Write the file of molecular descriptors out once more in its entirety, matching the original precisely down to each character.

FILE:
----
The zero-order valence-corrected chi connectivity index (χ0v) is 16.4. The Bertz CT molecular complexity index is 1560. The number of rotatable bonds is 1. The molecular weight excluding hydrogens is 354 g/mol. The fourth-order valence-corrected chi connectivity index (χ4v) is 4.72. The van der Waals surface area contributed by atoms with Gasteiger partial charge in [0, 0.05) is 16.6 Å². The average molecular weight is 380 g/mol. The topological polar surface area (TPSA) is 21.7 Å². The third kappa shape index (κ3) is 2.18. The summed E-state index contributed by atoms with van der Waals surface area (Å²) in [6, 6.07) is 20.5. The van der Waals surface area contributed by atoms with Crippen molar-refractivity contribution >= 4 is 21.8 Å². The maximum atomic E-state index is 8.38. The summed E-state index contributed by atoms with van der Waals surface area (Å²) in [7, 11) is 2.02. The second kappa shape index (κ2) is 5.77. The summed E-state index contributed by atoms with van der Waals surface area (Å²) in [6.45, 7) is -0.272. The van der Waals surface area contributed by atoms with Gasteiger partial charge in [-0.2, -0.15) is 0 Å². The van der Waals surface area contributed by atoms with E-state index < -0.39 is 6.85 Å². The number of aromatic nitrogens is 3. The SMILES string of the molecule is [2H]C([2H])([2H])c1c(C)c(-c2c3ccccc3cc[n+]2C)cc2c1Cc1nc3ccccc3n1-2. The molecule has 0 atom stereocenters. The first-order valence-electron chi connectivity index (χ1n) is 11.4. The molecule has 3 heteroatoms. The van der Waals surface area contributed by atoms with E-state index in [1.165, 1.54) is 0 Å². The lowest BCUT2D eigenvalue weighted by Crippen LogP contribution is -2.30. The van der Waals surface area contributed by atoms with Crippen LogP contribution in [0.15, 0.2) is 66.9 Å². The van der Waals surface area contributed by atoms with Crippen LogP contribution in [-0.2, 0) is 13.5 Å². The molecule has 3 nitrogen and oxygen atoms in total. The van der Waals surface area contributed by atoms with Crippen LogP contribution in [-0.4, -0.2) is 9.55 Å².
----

The zero-order valence-corrected chi connectivity index (χ0v) is 16.4. The Bertz CT molecular complexity index is 1560. The number of rotatable bonds is 1. The molecular weight excluding hydrogens is 354 g/mol. The fourth-order valence-corrected chi connectivity index (χ4v) is 4.72. The van der Waals surface area contributed by atoms with Gasteiger partial charge in [0, 0.05) is 16.6 Å². The average molecular weight is 380 g/mol. The topological polar surface area (TPSA) is 21.7 Å². The third kappa shape index (κ3) is 2.18. The summed E-state index contributed by atoms with van der Waals surface area (Å²) in [6, 6.07) is 20.5. The van der Waals surface area contributed by atoms with Crippen molar-refractivity contribution >= 4 is 21.8 Å². The maximum atomic E-state index is 8.38. The summed E-state index contributed by atoms with van der Waals surface area (Å²) in [7, 11) is 2.02. The second kappa shape index (κ2) is 5.77. The summed E-state index contributed by atoms with van der Waals surface area (Å²) in [6.45, 7) is -0.272. The van der Waals surface area contributed by atoms with Gasteiger partial charge in [-0.2, -0.15) is 0 Å². The van der Waals surface area contributed by atoms with E-state index < -0.39 is 6.85 Å². The number of aromatic nitrogens is 3. The SMILES string of the molecule is [2H]C([2H])([2H])c1c(C)c(-c2c3ccccc3cc[n+]2C)cc2c1Cc1nc3ccccc3n1-2. The molecule has 0 atom stereocenters. The first-order valence-electron chi connectivity index (χ1n) is 11.4. The molecule has 3 heteroatoms. The van der Waals surface area contributed by atoms with E-state index in [1.165, 1.54) is 0 Å². The lowest BCUT2D eigenvalue weighted by Crippen LogP contribution is -2.30. The van der Waals surface area contributed by atoms with Crippen LogP contribution in [0.15, 0.2) is 66.9 Å². The van der Waals surface area contributed by atoms with Crippen LogP contribution in [-0.2, 0) is 13.5 Å². The molecule has 3 nitrogen and oxygen atoms in total. The van der Waals surface area contributed by atoms with Crippen LogP contribution in [-0.4, -0.2) is 9.55 Å².